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Soiseth set to retire
Longtime TUSD nutrition director leaves behind legacy of health
Scott Soiseth
Child Nutrition Director Scott Soiseth is retiring from Turlock unified School District after an accomplished career that spanned more than two decades (ANGELINA MARTIN/The Journal).

When Child Nutrition Director Scott Soiseth first took the helm of Turlock Unified School District’s food services in 1998, pizza pockets, soda and chips were mainstays on the lunch menu. Thanks to his efforts since then, students are now energized by healthy meals that are fresh and locally grown — a complete cuisine overhaul that Soiseth looks back on as his finest achievement ahead of his retirement later this month.

“It’s just the right time,” Soiseth said. “It’s not a simple answer, because I’m leaving behind great people and a great program. But when you feel it’s time, you’ve just gotta do it.”

Soiseth forged an unconventional path to his current position, first joining TUSD in 1993 as a custodian at Wakefield Elementary School. He got the job a year after he sold his former restaurant, The Red Steer, with plans to never work in food service again. Fate had other ideas, however, as he soon worked his way up to lead custodian at Turlock High School.

About two years after Soiseth came on the scene at THS, the school’s cafeteria food service program found itself in dire straits. TUSD was aware of his experience as a restaurateur, he said, and implored him to join as an assistant lead in the cafeteria. Within three months, he was overseeing all food operations at the high school level and the program was no longer in deficit spending.

“I went in and turned that program around within a year,” Soiseth said.

A few years later, Soiseth was responsible for the creation of his own position when the food services director at the elementary school level turned in her letter of resignation. He was willing to oversee the entire district and all of its campuses instead of being responsible for just high school nutrition, and TUSD believed he could.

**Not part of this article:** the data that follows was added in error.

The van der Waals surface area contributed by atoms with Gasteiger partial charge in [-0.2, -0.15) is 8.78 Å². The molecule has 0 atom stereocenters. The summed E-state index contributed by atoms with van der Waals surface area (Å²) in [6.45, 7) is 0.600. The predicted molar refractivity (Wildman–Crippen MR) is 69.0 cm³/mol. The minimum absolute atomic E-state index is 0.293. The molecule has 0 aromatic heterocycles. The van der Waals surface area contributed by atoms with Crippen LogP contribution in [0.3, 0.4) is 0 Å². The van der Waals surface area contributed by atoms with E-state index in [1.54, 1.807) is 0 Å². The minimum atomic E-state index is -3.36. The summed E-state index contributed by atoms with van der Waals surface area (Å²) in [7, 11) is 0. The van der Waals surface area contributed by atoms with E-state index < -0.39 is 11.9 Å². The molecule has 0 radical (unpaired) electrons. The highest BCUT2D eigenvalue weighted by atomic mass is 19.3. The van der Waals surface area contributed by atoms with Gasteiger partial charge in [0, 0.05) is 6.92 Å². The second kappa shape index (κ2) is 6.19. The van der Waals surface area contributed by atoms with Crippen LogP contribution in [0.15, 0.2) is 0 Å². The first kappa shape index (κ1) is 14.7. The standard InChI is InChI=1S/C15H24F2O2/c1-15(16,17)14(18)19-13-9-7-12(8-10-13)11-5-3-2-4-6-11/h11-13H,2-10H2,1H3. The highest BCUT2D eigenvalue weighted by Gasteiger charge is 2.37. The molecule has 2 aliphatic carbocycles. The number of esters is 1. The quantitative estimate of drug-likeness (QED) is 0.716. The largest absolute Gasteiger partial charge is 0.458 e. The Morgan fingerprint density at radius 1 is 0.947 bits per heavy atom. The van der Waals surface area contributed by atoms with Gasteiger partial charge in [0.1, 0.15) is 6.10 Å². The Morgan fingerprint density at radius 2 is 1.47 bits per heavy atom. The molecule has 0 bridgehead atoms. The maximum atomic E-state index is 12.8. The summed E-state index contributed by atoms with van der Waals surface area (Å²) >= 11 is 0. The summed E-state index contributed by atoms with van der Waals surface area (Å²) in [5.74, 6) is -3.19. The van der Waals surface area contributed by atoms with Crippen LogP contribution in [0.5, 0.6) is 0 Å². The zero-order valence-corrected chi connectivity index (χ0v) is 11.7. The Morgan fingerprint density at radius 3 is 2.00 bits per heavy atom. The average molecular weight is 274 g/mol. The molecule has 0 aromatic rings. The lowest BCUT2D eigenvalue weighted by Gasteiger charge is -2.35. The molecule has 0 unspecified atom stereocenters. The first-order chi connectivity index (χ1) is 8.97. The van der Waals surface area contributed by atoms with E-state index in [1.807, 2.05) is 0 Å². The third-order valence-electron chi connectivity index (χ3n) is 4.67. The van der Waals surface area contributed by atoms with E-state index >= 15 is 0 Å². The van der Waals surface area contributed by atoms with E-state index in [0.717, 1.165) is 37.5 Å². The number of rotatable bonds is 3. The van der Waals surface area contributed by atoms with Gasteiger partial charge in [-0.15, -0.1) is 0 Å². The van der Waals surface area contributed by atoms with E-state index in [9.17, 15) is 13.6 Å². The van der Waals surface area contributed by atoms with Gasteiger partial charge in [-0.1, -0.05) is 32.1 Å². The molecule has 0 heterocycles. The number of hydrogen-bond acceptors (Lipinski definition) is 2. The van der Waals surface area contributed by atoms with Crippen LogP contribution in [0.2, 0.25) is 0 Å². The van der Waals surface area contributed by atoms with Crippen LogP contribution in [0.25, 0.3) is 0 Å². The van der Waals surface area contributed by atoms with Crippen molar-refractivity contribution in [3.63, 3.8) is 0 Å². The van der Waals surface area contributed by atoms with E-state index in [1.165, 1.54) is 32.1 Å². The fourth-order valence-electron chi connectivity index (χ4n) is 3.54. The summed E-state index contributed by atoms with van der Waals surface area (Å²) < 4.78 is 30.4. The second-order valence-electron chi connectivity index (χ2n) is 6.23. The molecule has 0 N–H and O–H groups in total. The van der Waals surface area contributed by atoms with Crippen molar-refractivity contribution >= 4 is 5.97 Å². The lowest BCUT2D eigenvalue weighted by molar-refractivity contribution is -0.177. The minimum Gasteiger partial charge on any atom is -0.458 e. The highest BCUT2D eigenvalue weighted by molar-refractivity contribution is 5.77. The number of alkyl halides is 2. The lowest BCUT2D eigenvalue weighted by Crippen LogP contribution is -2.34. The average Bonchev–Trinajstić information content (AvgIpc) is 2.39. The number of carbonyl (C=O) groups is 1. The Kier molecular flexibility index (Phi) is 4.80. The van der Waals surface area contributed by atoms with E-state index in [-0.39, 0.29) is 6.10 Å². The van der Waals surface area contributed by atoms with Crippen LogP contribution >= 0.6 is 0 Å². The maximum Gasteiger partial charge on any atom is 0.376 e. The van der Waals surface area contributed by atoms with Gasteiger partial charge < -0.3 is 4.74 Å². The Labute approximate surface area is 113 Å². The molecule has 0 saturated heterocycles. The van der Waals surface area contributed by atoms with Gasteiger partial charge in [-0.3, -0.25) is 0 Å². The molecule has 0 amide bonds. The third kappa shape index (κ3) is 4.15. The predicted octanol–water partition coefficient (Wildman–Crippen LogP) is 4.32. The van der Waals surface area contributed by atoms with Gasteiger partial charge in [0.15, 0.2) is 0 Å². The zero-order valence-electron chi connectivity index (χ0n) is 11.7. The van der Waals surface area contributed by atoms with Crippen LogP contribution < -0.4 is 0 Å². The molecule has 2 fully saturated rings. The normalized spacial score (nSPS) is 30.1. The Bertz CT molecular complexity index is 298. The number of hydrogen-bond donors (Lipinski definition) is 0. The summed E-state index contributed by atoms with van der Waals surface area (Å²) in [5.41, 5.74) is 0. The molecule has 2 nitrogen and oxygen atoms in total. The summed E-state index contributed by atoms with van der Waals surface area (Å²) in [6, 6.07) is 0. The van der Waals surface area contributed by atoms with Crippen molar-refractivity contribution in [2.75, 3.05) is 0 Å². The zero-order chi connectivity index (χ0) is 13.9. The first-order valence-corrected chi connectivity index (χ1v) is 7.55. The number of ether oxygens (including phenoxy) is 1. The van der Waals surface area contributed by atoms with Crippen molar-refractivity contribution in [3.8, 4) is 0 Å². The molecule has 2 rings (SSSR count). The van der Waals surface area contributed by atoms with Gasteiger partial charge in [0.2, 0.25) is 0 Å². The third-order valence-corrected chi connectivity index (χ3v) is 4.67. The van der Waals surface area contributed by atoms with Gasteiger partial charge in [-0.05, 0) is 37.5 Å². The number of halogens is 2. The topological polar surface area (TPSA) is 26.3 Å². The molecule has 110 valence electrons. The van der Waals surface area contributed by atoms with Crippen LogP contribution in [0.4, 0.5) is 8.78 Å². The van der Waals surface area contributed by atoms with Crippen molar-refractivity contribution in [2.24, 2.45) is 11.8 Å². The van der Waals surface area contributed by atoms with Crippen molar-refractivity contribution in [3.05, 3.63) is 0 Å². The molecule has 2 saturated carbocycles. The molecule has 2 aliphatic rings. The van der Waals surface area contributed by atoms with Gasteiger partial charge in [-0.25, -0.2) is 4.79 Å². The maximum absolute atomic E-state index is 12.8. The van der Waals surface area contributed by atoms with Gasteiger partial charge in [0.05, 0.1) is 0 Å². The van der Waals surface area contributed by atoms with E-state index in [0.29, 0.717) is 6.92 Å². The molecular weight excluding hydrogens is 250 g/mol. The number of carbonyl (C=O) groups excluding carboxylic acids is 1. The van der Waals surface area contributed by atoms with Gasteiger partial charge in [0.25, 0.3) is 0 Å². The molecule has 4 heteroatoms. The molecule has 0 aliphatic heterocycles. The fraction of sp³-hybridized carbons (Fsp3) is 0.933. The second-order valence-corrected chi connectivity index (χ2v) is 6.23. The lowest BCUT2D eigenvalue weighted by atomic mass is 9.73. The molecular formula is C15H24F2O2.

While earning the title of Child Nutrition Director wasn’t Soiseth’s ultimate goal when he first started with TUSD, his impact was felt in more ways than one during his tenure.

“A lot of people don’t know that wife always says people think I just arrived, but no. We really went through some changes and difficult times for me to get to this position,” Soiseth said.

Four or five years into serving within his new role, Soiseth noticed the poor quality of the food students ate. Obesity levels were soaring and students were having difficulty paying attention in class.

“I thought, ‘We can’t keep doing this over and over again to the children,” he said.

In 2006, the ‘real.fresh’ brand was born. It was Soiseth’s goal to steer away from the stereotypical school lunch and instead provide meals sourced from local growers. Gone were the days of junk food and in swept colorful, healthy meals consisting of products like rotisserie chicken, wholesome salads and plenty of fruits and veggies.

“As I learned more about nutrition and I learned about the effects of what we feed them, I decided that since we have these children for two meals every day for 180 days if they’re not getting it at home, they’re going to get it here,” Soiseth said.

The benefits revealed themselves almost immediately, he added, with classroom participation levels improving by a whopping 300 percent. Years later, other schools throughout the country followed suit when the Obama administration rolled out regulations to improve cafeteria nutrition. Soiseth also impacted countless districts throughout the state, traveling as an ambassador for the California Department of Education to spread the word about real.fresh.

“We were way ahead of the game,” Soiseth said.

He helped TUSD food services fast forward even further into the future some years later, when the new, state-of-the-art Child Nutrition Education Center opened in 2018. Soiseth played an integral part in the years-long process to bring a new center to the district, locating a facility to move into, overseeing its construction and even working with architects to design the building’s interior and exterior. The space allows TUSD to serve fresher products at a larger volume and today provides meals for five other districts in the area, including Keyes Union School District.

“They gave me total control and it allowed us to create what we needed,” he said.

Throughout the changes he’s helped bring to TUSD’s meals over the years, there’s one thing that’s stood out to Soiseth as the most memorable part of his career: the people.

“It’s the people — my employees and the employees are certainly my greatest achievement and there’s nothing greater than to be able to go out to the sites and eat with the children,” Soiseth said. “It’s just food, but it’s such an intricate part of their day and their lives. Watching them try new things and watching them enjoy the fruits and vegetables probably is one of our greatest accomplishments.”

In his retirement, Soiseth plans to continue farming the 50 acres of almonds that formerly kept him busy after long days of work for TUSD. Now, he’ll be shaking trees and irrigating his crops during the day, rather than after hours. During Tuesday’s TUSD Board of Trustees meeting, Manteca Unified School District registered dietician Jennifer Lew-Vang was appointed as Soiseth’s successor, and he left her with some words of advice.

“Stay the course,” he said. “I’m leaving behind a very good program but not a perfect program. There’s room for change, so just take a look at it and go off of what you have.”